This find is extraordinary for several reasons, but most importantly, the near completeness of the specimen. When whales die, their bones are usually scattered across the seafloor, making them difficult to dig them all up.20 This dispersion of bones is a result of both the currents and scavengers taking advantage of the body before a sediment buildup that completely entombed the body.21 This whale, however, was surprisingly complete, with several intact vertebrae and ribs. Indeed, according to the Chesapeake Quarterly, while this find is not the most complete of Godfrey’s career, it is among the top few most complete specimens he has discovered.22
Finch said that “Every geologist who wishes to acquire a knowledge of the tertiary formations of the United States, should visit the cliffs at Stratford.” Indeed, with giants like Lee lying in them, the cliffs are a wonderful place to visit for anyone interested in geology or paleontology!
1Ken Benson, “15 million year old whale skull discovered,” Virginia State Parks Blog, July 30, 2013, https://www.dcr.virginia.gov/state-parks/blog/15-million-year-old-whale-skull-discovered-4511
2Martin Weil and Maggie Fazeli Fard, “15 million-year-old whale skull found on banks of Potomac River.” Washington Post, August 5, 2013, https://www.washingtonpost.com/local/15-million-year-old-whale-skull-found-on-banks-of-potomac-river/2013/08/04/415fffa8-fd6b-11e2-bd97-676ec24f1f3f_story.html
3Benson, “15 million year old whale skull discovered”.
4American Cetacean Society
5Boessenecker, Robert, “Benthic feeding in basal mysticetes, part 1: paleopathology of a Miocene ‘cetothere’,” “The Coastal Paleontologist, Atlantic Edition.” http://coastalpaleo.blogspot.com/2010/01/benthic-feeding-in-basal-mysticetes.html
American Cetacean Society. “Blue Whale.” Accessed June 17, 2020. https://www.acsonline.org/blue-whale
American Cetacean Society. “Humpback Whale.” Accessed June 17, 2020. https://www.acsonline.org/humpback-whale
Benson, Ken. “15 million year old whale skull discovered.” Virginia State Parks Blog, July 30, 2013. https://www.dcr.virginia.gov/state-parks/blog/15-million-year-old-whale-skull-discovered-4511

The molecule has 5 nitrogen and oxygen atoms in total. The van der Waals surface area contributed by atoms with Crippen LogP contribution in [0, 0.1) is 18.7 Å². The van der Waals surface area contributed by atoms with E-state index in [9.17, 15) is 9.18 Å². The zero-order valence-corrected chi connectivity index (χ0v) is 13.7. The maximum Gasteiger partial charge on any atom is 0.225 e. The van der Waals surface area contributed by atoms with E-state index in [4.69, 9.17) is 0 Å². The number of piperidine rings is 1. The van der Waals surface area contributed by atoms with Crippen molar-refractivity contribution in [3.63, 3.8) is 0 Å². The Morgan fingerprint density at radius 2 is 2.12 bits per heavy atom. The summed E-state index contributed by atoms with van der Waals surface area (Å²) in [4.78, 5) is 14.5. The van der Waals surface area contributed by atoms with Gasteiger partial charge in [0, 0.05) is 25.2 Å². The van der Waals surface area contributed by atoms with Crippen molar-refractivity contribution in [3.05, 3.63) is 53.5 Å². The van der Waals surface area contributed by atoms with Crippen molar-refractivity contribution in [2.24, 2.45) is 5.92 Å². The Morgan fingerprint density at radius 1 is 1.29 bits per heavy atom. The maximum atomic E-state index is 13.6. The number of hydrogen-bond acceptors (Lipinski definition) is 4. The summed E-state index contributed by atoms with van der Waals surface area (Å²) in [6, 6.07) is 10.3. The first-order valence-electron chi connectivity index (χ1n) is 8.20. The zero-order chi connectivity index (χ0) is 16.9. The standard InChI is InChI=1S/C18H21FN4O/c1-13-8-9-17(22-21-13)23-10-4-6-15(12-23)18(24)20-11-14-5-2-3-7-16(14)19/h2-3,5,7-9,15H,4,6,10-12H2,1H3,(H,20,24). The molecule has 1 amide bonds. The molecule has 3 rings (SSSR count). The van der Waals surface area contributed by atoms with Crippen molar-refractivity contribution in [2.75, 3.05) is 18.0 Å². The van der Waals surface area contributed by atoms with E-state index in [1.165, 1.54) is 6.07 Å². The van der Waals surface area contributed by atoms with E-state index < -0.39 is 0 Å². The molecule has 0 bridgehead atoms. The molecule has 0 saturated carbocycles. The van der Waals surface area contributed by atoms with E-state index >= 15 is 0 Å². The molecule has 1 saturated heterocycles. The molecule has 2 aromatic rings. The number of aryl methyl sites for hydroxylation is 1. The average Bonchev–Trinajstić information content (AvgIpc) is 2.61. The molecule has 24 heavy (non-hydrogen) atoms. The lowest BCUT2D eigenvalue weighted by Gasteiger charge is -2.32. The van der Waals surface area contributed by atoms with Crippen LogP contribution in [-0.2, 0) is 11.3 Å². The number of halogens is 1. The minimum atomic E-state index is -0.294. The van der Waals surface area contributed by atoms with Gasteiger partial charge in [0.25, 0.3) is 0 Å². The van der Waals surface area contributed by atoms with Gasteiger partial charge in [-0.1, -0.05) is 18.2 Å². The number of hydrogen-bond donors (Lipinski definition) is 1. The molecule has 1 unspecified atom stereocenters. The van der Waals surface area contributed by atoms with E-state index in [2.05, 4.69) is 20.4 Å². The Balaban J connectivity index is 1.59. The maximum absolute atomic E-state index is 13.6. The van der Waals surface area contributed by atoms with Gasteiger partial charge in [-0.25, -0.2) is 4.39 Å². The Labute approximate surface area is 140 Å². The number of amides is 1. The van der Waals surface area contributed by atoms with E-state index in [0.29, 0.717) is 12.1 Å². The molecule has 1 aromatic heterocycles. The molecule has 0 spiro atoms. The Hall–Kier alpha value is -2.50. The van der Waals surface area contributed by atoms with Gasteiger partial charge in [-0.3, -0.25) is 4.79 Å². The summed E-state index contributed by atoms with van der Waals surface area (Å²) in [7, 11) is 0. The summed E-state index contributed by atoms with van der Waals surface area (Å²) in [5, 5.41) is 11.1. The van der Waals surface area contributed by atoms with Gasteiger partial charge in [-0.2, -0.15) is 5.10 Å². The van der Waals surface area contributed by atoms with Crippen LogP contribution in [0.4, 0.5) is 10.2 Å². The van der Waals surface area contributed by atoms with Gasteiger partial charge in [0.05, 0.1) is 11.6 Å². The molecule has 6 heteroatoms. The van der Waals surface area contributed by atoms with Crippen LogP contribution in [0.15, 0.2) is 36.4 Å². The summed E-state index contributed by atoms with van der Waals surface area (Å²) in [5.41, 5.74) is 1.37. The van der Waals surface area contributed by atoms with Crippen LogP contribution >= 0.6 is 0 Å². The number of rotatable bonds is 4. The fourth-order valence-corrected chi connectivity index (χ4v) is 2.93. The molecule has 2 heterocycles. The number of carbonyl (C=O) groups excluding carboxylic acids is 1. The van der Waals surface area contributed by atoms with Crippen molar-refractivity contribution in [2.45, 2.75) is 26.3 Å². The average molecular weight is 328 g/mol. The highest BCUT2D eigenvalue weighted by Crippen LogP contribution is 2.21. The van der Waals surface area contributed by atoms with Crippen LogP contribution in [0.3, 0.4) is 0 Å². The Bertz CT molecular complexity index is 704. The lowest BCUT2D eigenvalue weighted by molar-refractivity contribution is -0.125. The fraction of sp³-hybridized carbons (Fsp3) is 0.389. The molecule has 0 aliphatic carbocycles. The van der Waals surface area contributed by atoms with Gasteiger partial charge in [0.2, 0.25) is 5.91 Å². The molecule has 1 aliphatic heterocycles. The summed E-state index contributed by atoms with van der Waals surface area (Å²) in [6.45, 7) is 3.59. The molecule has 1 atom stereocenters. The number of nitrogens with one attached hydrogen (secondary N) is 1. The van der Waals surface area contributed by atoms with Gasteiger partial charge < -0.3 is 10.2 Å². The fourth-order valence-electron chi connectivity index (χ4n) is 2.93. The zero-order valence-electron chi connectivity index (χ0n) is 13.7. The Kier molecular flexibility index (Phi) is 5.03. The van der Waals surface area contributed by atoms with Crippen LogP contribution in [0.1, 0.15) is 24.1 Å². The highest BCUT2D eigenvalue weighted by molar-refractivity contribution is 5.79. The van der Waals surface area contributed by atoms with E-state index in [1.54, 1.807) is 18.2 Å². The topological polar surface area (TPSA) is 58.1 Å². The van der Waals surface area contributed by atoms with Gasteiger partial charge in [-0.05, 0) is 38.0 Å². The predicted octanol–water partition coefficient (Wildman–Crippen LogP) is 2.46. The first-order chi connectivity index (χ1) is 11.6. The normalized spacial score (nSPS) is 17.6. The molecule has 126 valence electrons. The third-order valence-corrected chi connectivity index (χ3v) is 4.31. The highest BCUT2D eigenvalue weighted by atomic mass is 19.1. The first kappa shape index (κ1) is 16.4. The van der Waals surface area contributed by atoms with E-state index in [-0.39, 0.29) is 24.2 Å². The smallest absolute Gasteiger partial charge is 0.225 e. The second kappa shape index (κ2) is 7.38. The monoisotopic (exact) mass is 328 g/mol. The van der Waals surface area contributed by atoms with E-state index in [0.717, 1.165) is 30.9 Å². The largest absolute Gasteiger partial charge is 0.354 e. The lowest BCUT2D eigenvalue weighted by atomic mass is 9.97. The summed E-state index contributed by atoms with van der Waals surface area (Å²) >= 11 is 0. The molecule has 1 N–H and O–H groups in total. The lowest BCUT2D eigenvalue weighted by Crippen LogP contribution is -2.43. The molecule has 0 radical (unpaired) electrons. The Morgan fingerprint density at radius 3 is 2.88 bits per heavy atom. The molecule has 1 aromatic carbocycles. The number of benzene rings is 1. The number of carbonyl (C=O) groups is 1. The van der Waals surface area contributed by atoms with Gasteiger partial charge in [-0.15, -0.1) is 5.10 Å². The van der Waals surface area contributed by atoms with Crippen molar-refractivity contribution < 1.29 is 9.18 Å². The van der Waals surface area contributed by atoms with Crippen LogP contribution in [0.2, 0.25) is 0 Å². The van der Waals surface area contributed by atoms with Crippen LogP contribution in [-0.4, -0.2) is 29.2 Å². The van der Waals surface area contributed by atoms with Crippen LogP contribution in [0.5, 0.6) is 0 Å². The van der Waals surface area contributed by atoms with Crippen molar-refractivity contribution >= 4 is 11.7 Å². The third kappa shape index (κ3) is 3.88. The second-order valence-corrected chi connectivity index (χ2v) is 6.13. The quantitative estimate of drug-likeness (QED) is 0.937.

Boessenecker, Robert. “Benthic feeding in basal mysticetes, part 1: paleopathology of a Miocene ‘cetothere’”. “The Coastal Paleontologist, Atlantic Edition.” http://coastalpaleo.blogspot.com/2010/01/benthic-feeding-in-basal-mysticetes.html
The Charleston Museum. “Diorocetus hiatus, Whale skeletal remain.” Accessed June 15, 2020. https://www.charlestonmuseum.org/research/collection/diorocetus-hiatus-whale-skeletal-remain/A48E8D8A-9D55-467F-A393-241312891838
D’Angelo, Pamela. “A Whale of a Find.” WYPR, August 16, 2013. http://news.wypr.org/post/whale-find#stream/0
Godfrey, Stephen J. “The Fossil Whale at Stratford Hall.” Bugeye Times Vol 38, No. 3 (Fall 2013). https://www.calvertmarinemuseum.com/DocumentCenter/View/827/Bugeye-Times-Fall-2013?bidId=
Strain, Daniel. “The Chesapeake’s Excellent Fossils.” Chesapeake Quarterly Vol. 12, No. 4 (December 2013). https://www.chesapeakequarterly.net/V12N4/main2/
Stratford Hall. “Stratford Hall Whale at Calvert Marine Museum.” November 20, 2014. Video, 3:03. https://www.youtube.com/watch?v=WsM-Zyl5SuI
Weil, Martin, and Maggie Fazeli Fard. “15 million-year-old whale skull found on banks of Potomac River.” Washington Post, August 5, 2013. https://www.washingtonpost.com/local/15-million-year-old-whale-skull-found-on-banks-of-potomac-river/2013/08/04/415fffa8-fd6b-11e2-bd97-676ec24f1f3f_story.html